Mikael Rask Madsen (email@example.com) is a researcher at the University of Copenhagen, Faculty of Law, and an associate researcher of le Centre de Sociologie Européenne, Paris. He holds a doctoral degree in sociology from l’École des Hautes Études en Sciences Sociales, Paris. His doctoral thesis traced the modern history of human rights (1945–2000) in a number of European countries and analyzed the role and position of law and lawyers in these transformations. His current research focuses on the intersection of law and politics and the interplay between national and international legal orders. The present article builds upon an article published in Critique internationale and a recent paper, The Rise of the ECHR and the Internal and External Production of a European Legal Space at the Crossroads of the National and International, which was presented at the European Ways of Law: First European Socio-Legal Conference in Oñati, Spain, July 2005. The current research has been financed by a grant from the Danish Research Council (Grant No. 24-03-0228).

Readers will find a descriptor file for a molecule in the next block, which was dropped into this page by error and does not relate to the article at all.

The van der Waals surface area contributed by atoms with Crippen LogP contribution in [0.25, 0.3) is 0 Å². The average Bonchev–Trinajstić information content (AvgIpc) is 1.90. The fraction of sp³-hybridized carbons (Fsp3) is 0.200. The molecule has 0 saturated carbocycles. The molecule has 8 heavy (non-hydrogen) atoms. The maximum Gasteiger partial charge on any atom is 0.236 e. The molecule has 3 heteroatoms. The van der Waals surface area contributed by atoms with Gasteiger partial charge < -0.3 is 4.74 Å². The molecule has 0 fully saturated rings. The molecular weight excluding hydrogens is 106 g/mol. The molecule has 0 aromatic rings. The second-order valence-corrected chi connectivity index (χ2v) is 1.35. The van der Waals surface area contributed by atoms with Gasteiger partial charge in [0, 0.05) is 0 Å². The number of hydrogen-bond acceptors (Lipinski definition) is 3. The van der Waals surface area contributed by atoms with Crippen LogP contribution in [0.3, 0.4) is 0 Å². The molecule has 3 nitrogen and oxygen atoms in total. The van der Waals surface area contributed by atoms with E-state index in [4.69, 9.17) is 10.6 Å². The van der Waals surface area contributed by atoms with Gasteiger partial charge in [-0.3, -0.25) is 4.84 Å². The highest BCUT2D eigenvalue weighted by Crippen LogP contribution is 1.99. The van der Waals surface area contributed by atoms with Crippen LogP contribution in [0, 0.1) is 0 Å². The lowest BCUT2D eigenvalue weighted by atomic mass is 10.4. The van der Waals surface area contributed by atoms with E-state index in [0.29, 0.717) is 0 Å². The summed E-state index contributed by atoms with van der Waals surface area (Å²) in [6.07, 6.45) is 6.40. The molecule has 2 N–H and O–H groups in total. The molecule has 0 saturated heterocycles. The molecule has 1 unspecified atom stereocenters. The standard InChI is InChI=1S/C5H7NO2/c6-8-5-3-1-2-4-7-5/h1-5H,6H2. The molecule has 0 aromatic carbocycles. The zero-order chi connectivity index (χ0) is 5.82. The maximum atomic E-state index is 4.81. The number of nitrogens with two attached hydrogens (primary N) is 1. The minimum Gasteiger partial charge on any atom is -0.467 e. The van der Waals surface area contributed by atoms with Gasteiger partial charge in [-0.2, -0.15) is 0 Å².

From Cold War Instrument to Supreme European Court: The European Court of Human Rights at the Crossroads of International and National Law and Politics
Version of Record online: 2 MAR 2007
Law & Social Inquiry
Volume 32, Issue 1, pages 137–159, March 2007
How to Cite
Madsen, M. R. (2007), From Cold War Instrument to Supreme European Court: The European Court of Human Rights at the Crossroads of International and National Law and Politics. Law & Social Inquiry, 32: 137–159. doi: 10.1111/j.1747-4469.2007.00053.x
- Issue online: 2 MAR 2007
- Version of Record online: 2 MAR 2007
The history of the genesis and institutionalization of the European Convention on Human Rights offers a striking account of the innovation of a new legal subject and practice—European human rights—that went along with, but also beyond, the political and legal genesis of Europe following World War II. The rise of the European human rights institutions shows not only how law and lawyers played key roles in the early politics of European integration but also how the subtle combination of law and politics—as both national and international strategies—continued to play a decisive part in the institutionalization of European human rights. The article generally argues that the interplay between law and diplomacy had a fundamental impact on the innovation of European law and that lawyers capable of playing an intermediary role between the two were particularly central to this development.